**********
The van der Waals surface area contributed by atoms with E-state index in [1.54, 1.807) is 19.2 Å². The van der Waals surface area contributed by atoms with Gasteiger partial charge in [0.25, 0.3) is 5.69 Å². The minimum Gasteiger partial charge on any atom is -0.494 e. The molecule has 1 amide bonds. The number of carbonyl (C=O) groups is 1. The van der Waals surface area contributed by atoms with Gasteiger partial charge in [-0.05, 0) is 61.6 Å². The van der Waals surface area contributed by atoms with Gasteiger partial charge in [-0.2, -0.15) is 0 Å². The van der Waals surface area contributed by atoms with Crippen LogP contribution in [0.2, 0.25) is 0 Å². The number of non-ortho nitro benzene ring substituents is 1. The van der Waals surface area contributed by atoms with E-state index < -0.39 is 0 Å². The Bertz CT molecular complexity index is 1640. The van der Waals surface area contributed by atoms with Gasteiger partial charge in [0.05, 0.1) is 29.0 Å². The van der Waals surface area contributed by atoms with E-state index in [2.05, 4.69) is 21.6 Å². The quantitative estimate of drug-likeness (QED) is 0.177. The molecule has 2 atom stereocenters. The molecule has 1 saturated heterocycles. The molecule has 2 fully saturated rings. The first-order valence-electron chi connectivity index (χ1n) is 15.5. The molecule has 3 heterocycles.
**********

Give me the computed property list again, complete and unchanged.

The van der Waals surface area contributed by atoms with E-state index in [1.54, 1.807) is 19.2 Å². The van der Waals surface area contributed by atoms with Gasteiger partial charge in [0.25, 0.3) is 5.69 Å². The minimum Gasteiger partial charge on any atom is -0.494 e. The molecule has 1 amide bonds. The number of carbonyl (C=O) groups is 1. The van der Waals surface area contributed by atoms with Gasteiger partial charge in [-0.05, 0) is 61.6 Å². The van der Waals surface area contributed by atoms with Gasteiger partial charge in [-0.2, -0.15) is 0 Å². The van der Waals surface area contributed by atoms with Crippen LogP contribution in [0.2, 0.25) is 0 Å². The number of non-ortho nitro benzene ring substituents is 1. The van der Waals surface area contributed by atoms with E-state index < -0.39 is 0 Å². The Bertz CT molecular complexity index is 1640. The van der Waals surface area contributed by atoms with Gasteiger partial charge in [0.05, 0.1) is 29.0 Å². The van der Waals surface area contributed by atoms with E-state index in [2.05, 4.69) is 21.6 Å². The quantitative estimate of drug-likeness (QED) is 0.177. The molecule has 2 atom stereocenters. The molecule has 1 saturated heterocycles. The molecule has 2 fully saturated rings. The first-order valence-electron chi connectivity index (χ1n) is 15.5. The molecule has 3 heterocycles.